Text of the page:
Systems of Power and Young Women of Color

Systems of power are the beliefs, practices, and cultural norms on which individual lives and institutions are built. They are rooted in social constructions of race and gender and embedded in history (colonization, slavery, migration, immigration, genocide) as well as present-day policies and practice. These systems of power reinforce white supremacy, patriarchy, and heteronormativity as defining power structures in the United States. Systems of power are oppressive and define relationships between marginalized communities and the dominant culture; they also shape social norms and experiences within marginalized communities. Systems of power feed the structural barriers that are the root causes of inequity experienced by young women of color.

In 2017, CLASP conducted focus groups with young women of color in Birmingham, Alabama, Central Valley, California, Denver, Colorado, St. Paul, Minnesota, and Washington, D.C. Our conversations with young women of color identified a set of seven structural barriers that are root causes of the economic marginalization they experienced. This brief lifts up the perspectives of Hmong-American, African American, Latina, Native, LGBTQ+, and gender non-conforming young people on their experiences of systems of power. Building from lived experiences, the brief establishes how race, gender, and their intersection impact the structural barriers detailed in out accompanying fact sheets. Only by understanding and naming the roots and the ground that produce outcomes for young women of color can we begin to dismantle these barriers and challenges and avoid replicating inequity.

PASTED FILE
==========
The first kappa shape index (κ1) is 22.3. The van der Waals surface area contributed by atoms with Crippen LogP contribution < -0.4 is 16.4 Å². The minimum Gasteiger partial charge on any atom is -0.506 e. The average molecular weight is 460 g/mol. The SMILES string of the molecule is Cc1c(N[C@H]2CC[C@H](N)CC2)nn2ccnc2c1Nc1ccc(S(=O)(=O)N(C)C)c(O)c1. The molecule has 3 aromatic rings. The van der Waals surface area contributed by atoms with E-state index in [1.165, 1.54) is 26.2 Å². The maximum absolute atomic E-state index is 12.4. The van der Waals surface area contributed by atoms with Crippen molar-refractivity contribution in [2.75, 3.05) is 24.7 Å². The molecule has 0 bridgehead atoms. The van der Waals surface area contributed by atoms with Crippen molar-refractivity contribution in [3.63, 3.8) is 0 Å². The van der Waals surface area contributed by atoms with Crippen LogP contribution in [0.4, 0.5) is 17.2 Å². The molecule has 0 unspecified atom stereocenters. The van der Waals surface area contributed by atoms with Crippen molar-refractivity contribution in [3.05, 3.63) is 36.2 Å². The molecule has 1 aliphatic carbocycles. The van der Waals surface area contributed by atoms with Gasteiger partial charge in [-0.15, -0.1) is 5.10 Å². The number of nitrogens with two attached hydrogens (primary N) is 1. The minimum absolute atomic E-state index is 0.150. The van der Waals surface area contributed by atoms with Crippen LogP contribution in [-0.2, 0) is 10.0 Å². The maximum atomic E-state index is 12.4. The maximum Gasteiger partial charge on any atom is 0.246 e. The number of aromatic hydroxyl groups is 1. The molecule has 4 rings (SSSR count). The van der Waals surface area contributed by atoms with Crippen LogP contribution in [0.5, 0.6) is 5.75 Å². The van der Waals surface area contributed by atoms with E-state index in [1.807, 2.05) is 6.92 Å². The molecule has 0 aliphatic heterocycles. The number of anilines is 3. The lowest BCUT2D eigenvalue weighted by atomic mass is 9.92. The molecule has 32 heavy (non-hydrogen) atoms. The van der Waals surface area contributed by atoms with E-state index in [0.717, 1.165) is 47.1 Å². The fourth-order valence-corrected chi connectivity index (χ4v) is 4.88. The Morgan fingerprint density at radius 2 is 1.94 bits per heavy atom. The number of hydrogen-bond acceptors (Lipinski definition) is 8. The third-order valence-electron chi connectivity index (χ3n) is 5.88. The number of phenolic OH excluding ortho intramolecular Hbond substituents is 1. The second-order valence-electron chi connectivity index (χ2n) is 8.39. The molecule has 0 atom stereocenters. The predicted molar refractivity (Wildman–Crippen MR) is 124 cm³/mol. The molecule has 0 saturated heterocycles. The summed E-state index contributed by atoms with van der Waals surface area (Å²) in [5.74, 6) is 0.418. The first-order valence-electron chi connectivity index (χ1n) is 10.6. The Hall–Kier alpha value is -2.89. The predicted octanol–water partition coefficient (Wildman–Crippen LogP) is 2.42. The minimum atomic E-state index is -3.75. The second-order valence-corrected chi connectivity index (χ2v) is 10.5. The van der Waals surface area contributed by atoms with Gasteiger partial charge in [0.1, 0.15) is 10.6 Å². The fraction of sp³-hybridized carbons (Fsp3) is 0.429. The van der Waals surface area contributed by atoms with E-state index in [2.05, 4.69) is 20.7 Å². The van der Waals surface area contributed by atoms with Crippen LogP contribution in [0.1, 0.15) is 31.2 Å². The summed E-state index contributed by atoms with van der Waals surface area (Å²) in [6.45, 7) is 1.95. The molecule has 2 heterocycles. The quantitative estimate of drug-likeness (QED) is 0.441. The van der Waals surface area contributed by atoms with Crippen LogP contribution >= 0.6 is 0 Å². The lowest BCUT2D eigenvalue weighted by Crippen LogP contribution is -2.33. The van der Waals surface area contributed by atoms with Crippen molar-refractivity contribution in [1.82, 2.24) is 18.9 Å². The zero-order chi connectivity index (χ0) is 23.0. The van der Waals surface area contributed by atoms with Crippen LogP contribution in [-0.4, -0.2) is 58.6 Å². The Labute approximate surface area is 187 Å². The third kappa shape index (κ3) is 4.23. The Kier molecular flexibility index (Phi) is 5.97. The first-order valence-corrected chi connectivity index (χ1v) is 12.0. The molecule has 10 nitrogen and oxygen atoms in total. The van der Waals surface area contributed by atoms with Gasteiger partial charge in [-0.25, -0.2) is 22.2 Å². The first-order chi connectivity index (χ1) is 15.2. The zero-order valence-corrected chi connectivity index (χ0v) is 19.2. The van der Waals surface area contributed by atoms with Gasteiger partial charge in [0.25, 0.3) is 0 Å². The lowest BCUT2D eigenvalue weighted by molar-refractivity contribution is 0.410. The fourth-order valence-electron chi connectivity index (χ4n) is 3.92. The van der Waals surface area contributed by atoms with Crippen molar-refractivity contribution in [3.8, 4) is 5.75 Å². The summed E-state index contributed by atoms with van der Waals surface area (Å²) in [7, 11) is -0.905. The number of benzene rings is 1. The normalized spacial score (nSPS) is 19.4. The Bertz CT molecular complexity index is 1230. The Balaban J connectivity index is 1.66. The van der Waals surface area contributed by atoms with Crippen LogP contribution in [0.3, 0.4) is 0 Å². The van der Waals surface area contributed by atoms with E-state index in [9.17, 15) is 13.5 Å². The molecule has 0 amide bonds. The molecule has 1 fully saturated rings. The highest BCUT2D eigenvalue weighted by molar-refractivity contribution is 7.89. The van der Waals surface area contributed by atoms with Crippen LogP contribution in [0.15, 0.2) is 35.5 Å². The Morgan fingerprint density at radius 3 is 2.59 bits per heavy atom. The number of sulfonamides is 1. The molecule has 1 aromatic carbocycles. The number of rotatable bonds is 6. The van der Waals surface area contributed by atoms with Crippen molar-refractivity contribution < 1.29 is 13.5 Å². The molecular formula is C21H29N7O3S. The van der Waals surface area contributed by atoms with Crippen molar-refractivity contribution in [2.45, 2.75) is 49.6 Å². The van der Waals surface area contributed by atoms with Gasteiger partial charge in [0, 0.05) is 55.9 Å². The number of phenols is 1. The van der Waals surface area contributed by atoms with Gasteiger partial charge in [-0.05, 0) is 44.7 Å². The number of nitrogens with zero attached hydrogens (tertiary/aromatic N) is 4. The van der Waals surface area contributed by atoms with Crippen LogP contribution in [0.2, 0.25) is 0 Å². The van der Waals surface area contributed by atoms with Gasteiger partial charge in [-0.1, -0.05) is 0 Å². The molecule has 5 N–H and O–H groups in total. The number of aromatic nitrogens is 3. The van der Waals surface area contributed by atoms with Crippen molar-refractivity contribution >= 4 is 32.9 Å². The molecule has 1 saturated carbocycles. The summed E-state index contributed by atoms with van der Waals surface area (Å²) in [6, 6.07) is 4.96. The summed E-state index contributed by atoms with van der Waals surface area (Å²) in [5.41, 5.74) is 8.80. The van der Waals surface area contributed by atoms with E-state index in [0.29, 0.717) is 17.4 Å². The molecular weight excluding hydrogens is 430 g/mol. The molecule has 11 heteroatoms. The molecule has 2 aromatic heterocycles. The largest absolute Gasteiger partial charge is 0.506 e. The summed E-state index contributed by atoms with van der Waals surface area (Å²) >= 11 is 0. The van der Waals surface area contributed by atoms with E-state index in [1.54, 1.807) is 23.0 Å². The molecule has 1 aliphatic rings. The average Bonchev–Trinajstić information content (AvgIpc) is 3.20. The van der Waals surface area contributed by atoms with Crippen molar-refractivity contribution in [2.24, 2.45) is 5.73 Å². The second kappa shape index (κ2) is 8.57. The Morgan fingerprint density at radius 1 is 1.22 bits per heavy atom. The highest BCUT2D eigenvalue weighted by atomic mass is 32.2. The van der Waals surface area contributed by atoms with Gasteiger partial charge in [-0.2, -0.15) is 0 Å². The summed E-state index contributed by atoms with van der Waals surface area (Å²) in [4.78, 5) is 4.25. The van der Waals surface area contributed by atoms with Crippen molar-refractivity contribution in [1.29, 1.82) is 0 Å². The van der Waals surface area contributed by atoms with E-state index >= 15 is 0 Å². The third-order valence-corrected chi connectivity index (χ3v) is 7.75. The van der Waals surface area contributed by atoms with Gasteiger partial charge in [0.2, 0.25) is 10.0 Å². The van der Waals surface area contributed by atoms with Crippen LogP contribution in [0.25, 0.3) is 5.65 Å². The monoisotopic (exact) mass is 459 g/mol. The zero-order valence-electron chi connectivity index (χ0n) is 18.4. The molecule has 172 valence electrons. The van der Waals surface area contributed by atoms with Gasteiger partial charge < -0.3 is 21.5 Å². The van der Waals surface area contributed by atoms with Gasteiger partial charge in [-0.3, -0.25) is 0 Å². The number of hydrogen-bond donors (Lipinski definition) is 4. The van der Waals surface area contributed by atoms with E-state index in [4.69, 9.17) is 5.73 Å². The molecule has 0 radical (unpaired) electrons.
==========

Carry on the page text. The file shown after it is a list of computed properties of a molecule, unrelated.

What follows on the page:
To learn more, read this brief by Nia West-Bey, Marlén Mendoza, and Whitney Bunts. It's part of our Our Ground, Our Voices series.

You can also read our accompanying fact sheets.